The Angono Petroglyphs is located in a shallow rock shelter. It measures 63 meters wide, 8 meters deep and a maximum height of 5 meters. It has been created due to faulting and formed in volcanic soil during the Quaternary period. There are 127 drawings in the form of animate and static figures of circular or dome-like head on top of a 'V' shaped torso distributed on a horizontal plane on the rock wall area measuring 25 meters by 3 meters. Only 51 of the total 127 drawings are distinct. Due to the complexity and plurality of the drawings, it is suggested that the drawings on the rock were not only created by a single individual. It is widely believed that the figures drawn on the walls are for healing purposes as the site is a dambana. Researchers have argued that the figures were medicinal and religious in function as they were made by ancestors to transfer the sickness of a child onto the limestone wall, thus, curing the child from ailments.[2]

Archaeological excavations

From October to November 1965, archaeological excavations, headed by Alfredo Evangelista, was done on the area of the rock shelter.[4] Fragmented bits of earthenware, two pieces of obsidian flakes, two chert, flake stone tools, one stone core tool and polished stone adze with a blunted working edge were excavated in the rock shelter. The artifacts suggest that the site was used during the Neolithic age, or earlier than 2000 BC.[2]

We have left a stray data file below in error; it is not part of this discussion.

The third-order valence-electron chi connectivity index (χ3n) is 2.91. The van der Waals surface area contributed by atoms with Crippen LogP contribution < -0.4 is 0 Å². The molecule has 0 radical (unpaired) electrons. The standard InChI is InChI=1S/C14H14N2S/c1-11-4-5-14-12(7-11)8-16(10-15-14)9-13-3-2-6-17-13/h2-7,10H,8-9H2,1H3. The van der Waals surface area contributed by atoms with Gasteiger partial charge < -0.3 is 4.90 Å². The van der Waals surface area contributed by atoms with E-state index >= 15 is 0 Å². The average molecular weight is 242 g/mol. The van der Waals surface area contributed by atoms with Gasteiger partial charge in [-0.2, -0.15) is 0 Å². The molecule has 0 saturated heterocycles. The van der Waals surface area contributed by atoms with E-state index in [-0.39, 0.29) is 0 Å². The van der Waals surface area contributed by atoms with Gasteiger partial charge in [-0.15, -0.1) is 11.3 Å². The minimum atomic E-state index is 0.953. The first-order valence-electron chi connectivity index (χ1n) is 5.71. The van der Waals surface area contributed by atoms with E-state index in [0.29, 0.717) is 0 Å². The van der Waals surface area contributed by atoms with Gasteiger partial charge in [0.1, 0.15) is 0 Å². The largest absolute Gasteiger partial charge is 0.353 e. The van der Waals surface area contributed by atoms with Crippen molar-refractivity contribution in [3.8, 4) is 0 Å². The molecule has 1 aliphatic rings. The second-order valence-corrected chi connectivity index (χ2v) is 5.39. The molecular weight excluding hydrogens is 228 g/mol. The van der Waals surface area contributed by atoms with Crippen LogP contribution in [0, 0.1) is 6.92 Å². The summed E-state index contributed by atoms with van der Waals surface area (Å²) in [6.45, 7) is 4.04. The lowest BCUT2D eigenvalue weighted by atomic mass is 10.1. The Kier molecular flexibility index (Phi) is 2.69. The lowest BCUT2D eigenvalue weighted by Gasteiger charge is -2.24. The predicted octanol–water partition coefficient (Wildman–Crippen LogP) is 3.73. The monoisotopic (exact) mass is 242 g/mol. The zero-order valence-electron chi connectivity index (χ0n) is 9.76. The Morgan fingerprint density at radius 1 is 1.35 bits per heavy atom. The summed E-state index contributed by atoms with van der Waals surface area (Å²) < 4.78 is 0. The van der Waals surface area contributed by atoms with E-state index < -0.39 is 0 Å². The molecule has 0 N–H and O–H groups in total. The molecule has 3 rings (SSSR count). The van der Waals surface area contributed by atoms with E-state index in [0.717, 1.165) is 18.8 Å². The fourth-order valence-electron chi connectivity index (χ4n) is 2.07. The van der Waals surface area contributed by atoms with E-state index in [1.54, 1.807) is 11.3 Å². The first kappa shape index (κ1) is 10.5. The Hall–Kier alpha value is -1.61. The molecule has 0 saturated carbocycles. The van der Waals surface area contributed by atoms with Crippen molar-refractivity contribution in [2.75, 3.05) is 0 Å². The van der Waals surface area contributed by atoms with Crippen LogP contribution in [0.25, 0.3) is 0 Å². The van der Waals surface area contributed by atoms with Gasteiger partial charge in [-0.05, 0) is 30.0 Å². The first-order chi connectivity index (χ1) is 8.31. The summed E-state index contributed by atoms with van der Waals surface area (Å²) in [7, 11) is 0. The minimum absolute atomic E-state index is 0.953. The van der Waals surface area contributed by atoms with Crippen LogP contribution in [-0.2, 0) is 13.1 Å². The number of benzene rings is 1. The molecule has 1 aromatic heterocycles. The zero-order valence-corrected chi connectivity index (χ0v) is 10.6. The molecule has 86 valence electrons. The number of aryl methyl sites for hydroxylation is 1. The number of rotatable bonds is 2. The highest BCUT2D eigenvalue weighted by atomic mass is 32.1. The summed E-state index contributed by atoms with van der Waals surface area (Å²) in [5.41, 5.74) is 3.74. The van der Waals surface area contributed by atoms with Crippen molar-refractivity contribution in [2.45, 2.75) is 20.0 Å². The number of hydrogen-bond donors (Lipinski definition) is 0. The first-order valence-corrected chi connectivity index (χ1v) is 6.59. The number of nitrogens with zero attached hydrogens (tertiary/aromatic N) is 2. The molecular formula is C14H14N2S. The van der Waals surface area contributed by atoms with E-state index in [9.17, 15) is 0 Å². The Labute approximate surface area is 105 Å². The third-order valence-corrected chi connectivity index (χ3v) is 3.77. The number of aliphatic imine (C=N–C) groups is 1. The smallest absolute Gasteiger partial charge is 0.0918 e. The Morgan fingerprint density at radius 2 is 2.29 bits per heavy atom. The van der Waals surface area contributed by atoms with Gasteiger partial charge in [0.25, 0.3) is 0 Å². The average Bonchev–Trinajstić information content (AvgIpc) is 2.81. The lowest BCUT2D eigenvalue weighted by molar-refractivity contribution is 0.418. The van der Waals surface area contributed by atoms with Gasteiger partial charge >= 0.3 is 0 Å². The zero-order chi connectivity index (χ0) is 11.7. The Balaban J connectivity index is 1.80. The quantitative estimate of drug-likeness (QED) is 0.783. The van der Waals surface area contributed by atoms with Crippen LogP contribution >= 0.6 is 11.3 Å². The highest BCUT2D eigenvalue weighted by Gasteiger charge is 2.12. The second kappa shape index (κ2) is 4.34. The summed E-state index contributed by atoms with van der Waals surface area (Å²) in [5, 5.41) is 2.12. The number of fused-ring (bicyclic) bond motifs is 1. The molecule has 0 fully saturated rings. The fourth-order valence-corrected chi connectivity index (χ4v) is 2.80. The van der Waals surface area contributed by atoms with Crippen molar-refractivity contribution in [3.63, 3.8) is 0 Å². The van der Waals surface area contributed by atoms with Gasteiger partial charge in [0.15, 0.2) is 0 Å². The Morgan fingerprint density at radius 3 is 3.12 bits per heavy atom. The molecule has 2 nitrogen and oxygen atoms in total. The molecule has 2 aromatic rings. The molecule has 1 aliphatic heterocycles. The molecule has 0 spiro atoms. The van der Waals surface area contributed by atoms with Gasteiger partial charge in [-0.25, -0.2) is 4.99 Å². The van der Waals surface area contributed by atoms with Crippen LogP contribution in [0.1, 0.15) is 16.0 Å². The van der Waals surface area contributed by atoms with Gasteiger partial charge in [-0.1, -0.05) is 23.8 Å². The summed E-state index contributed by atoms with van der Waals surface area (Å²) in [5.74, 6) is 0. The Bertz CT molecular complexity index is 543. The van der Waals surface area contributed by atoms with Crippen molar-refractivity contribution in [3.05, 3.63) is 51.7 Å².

In 2018, Jalandoni & Taçon proposed that the petroglyphs consist of two different phases created by different cultures. The older Phase 1 is composed of around 51 geometric shapes; including 11 disembodied vulva forms that are depicted as bisected triangles or ovals, small holes (cupules), and at least one human figure with bent elbows and knees. Phase 1 is believed to be created by Australo-Melanesian (Negrito) hunter-gatherers using stone tools.[8]

Phase 2, on the other hand, modified Phase 1 petroglyphs by adding limbs, heads, and torsos to previous stick human figures. Some depicted as having horn-like or rectangular-shaped headdresses, while three were holding curved objects. Four of the human forms had a bowling pin shape, three had oval bodies, and one had a "fishtail" for legs. Phase 2 is much more recent, with much sharper edges and lines, and may have been carved by Austronesian hunter-gatherers.[8]

Modern graffiti also contaminate the site, and there is a possibility that Phase 2 may also possibly be modern and carved by Philippine guerilla forces hiding in the caves during World War II.[8]